It isn’t fair to not point out such glaring incompetence on the part of Machar’s leadership, especially given the fact that he is vying for the highest office in the land.
Machar argues in his testimony that “he deployed Telar under his command as a judge from 1986 to 1992 with the assumption that he was a qualified lawyer following a directive from late John Garang de Mabior who recommended Telar to Western Upper Nile zonal area.” Surely this testimony is not good enough.
“Assumption” can not be a reason for exoneration or running away from direct responsibility. One would have expected Machar to have at least personally done checks on Telar given the important nature of his position. Why did he fail to do this? Does this not show his negligence in management as well as in command?
If so, is Machar now not personally displaying to the world through his testimony his incompetence in basic management? How is this going to help him in his campaign for the highest office?
Telar is not the only person who may have embellished his qualification if at all he has any. There are lots of Telars out there in South Sudan holding very important positions based on ‘assumptions’ conveniently in promotion of tribalism across the board.
I personally know a couple or so who claim to be lawyers and are currently serving as judges in the country. Also, I know few others serving in the Foreign Service. People who can not even draft a simple letter masquerading as diplomats. What a joke!
What people must remember is that the real qualification for these jobs under the SPLM government is being a member of the SPLM. Do you remember how the SPLM Chapters abroad converted themselves first into Foreign Missions from 2005 and then from July 2011 into embassies? There were no advertisements, no interviews, no vetting, only SPLM membership card and singing Oyee sufficed as the qualification.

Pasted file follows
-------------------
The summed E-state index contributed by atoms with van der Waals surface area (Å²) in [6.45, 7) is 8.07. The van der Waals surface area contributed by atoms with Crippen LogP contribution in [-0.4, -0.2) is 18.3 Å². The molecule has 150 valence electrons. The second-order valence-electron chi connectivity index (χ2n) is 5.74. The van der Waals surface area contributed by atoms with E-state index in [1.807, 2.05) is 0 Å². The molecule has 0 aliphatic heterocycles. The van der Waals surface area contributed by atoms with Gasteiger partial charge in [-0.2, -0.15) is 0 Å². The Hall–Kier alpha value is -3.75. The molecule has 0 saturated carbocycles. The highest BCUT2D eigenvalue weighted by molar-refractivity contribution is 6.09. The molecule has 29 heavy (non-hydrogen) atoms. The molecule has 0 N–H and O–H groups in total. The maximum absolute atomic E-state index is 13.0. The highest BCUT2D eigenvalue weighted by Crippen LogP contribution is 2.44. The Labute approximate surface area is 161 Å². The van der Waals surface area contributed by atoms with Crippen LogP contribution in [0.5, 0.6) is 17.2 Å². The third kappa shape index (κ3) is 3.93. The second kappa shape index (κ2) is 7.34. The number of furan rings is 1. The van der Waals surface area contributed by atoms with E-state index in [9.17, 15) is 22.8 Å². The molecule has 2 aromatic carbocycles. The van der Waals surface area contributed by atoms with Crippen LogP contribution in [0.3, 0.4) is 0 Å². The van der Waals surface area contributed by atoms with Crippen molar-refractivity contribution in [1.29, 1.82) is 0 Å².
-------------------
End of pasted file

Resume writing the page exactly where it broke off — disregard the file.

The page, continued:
So long as you are an Oyeeite and a good singer of it, employment is guaranteed. Qualifications mean nothing.
In light of Telar’s outing, will the government now carry out checks on its employees to weed out the cheats? Will the government charge them with fraud? Or will it continue with business as usual?
Telar’s reported engineering of the dissolution of the government whether true or untrue has brought upon him the wrath of his “comrades” who luckily got support of the confused public. Telar has become a repository or dumping bin for all the ills of SPLM.
When organisations or groups are under stress, the dynamics always singles out one person or a department for blame and failures of the system.
Since assuming the reigns of legitimate power in 2005 the SPLM has consistently been performing badly in all areas of governance. Dr Machar on 5th March 2013 in the meeting of the Politburo pointed out some of these failures as, “rampant corruption, tribalism, economic problems, insecurity, poor international relations and the party’s loss of vision and direction” and declared his intention to replace president Kiir.